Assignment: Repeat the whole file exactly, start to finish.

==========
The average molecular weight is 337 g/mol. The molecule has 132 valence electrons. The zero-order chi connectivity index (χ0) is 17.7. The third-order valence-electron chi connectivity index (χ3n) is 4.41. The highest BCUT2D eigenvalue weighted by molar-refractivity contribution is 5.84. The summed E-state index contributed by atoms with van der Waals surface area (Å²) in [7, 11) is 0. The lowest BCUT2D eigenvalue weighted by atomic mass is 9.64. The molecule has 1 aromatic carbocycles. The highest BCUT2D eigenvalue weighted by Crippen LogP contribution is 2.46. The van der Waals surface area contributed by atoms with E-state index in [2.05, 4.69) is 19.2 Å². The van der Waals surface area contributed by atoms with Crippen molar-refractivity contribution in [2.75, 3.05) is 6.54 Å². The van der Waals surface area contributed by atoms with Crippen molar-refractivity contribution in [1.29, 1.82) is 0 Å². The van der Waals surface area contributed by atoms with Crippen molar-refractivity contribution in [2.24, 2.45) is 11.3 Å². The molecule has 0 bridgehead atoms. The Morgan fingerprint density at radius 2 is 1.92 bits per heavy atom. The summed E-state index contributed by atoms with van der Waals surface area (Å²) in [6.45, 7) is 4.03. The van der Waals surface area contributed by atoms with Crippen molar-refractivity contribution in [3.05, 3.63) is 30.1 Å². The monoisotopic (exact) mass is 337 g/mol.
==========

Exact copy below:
The average molecular weight is 337 g/mol. The molecule has 132 valence electrons. The zero-order chi connectivity index (χ0) is 17.7. The third-order valence-electron chi connectivity index (χ3n) is 4.41. The highest BCUT2D eigenvalue weighted by molar-refractivity contribution is 5.84. The summed E-state index contributed by atoms with van der Waals surface area (Å²) in [7, 11) is 0. The lowest BCUT2D eigenvalue weighted by atomic mass is 9.64. The molecule has 1 aromatic carbocycles. The highest BCUT2D eigenvalue weighted by Crippen LogP contribution is 2.46. The van der Waals surface area contributed by atoms with E-state index in [2.05, 4.69) is 19.2 Å². The van der Waals surface area contributed by atoms with Crippen molar-refractivity contribution in [2.75, 3.05) is 6.54 Å². The van der Waals surface area contributed by atoms with Crippen molar-refractivity contribution in [1.29, 1.82) is 0 Å². The van der Waals surface area contributed by atoms with Crippen molar-refractivity contribution in [2.24, 2.45) is 11.3 Å². The molecule has 0 bridgehead atoms. The Morgan fingerprint density at radius 2 is 1.92 bits per heavy atom. The summed E-state index contributed by atoms with van der Waals surface area (Å²) in [6.45, 7) is 4.03. The van der Waals surface area contributed by atoms with Crippen molar-refractivity contribution in [3.05, 3.63) is 30.1 Å². The monoisotopic (exact) mass is 337 g/mol.